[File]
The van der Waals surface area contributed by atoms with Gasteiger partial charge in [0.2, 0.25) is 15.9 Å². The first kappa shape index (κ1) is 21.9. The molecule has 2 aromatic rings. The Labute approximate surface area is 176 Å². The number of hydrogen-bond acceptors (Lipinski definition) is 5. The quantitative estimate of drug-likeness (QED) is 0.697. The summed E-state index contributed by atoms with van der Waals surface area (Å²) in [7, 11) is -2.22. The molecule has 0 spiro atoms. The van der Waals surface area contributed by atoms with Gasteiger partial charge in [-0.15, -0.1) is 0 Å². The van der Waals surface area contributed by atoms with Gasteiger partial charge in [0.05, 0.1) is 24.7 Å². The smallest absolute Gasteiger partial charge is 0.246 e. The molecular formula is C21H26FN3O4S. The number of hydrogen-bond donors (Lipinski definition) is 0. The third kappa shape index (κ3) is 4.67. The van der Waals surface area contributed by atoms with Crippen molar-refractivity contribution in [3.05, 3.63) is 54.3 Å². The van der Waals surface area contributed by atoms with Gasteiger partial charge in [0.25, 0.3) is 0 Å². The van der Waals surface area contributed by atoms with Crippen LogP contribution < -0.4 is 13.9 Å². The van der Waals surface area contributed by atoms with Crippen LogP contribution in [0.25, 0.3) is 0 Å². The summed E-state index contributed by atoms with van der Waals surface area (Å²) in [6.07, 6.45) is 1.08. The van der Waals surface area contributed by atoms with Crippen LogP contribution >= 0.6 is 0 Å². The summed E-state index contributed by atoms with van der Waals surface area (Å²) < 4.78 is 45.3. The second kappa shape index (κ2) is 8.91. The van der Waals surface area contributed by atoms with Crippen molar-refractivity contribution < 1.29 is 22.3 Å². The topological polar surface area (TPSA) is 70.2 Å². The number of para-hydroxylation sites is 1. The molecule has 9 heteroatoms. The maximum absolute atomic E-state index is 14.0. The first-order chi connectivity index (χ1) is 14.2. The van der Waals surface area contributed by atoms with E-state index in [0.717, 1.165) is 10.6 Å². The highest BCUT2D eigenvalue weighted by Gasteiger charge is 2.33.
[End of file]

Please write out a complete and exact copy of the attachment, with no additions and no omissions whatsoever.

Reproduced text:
The van der Waals surface area contributed by atoms with Gasteiger partial charge in [0.2, 0.25) is 15.9 Å². The first kappa shape index (κ1) is 21.9. The molecule has 2 aromatic rings. The Labute approximate surface area is 176 Å². The number of hydrogen-bond acceptors (Lipinski definition) is 5. The quantitative estimate of drug-likeness (QED) is 0.697. The summed E-state index contributed by atoms with van der Waals surface area (Å²) in [7, 11) is -2.22. The molecule has 0 spiro atoms. The van der Waals surface area contributed by atoms with Gasteiger partial charge in [-0.15, -0.1) is 0 Å². The van der Waals surface area contributed by atoms with Gasteiger partial charge in [0.05, 0.1) is 24.7 Å². The smallest absolute Gasteiger partial charge is 0.246 e. The molecular formula is C21H26FN3O4S. The number of hydrogen-bond donors (Lipinski definition) is 0. The third kappa shape index (κ3) is 4.67. The van der Waals surface area contributed by atoms with Crippen molar-refractivity contribution in [3.05, 3.63) is 54.3 Å². The van der Waals surface area contributed by atoms with Gasteiger partial charge in [0.25, 0.3) is 0 Å². The van der Waals surface area contributed by atoms with Crippen LogP contribution < -0.4 is 13.9 Å². The van der Waals surface area contributed by atoms with Crippen LogP contribution in [0.25, 0.3) is 0 Å². The summed E-state index contributed by atoms with van der Waals surface area (Å²) in [6.07, 6.45) is 1.08. The van der Waals surface area contributed by atoms with Crippen LogP contribution >= 0.6 is 0 Å². The summed E-state index contributed by atoms with van der Waals surface area (Å²) < 4.78 is 45.3. The second kappa shape index (κ2) is 8.91. The van der Waals surface area contributed by atoms with Crippen molar-refractivity contribution < 1.29 is 22.3 Å². The topological polar surface area (TPSA) is 70.2 Å². The number of para-hydroxylation sites is 1. The molecule has 9 heteroatoms. The maximum absolute atomic E-state index is 14.0. The first-order chi connectivity index (χ1) is 14.2. The van der Waals surface area contributed by atoms with E-state index in [0.717, 1.165) is 10.6 Å². The highest BCUT2D eigenvalue weighted by Gasteiger charge is 2.33.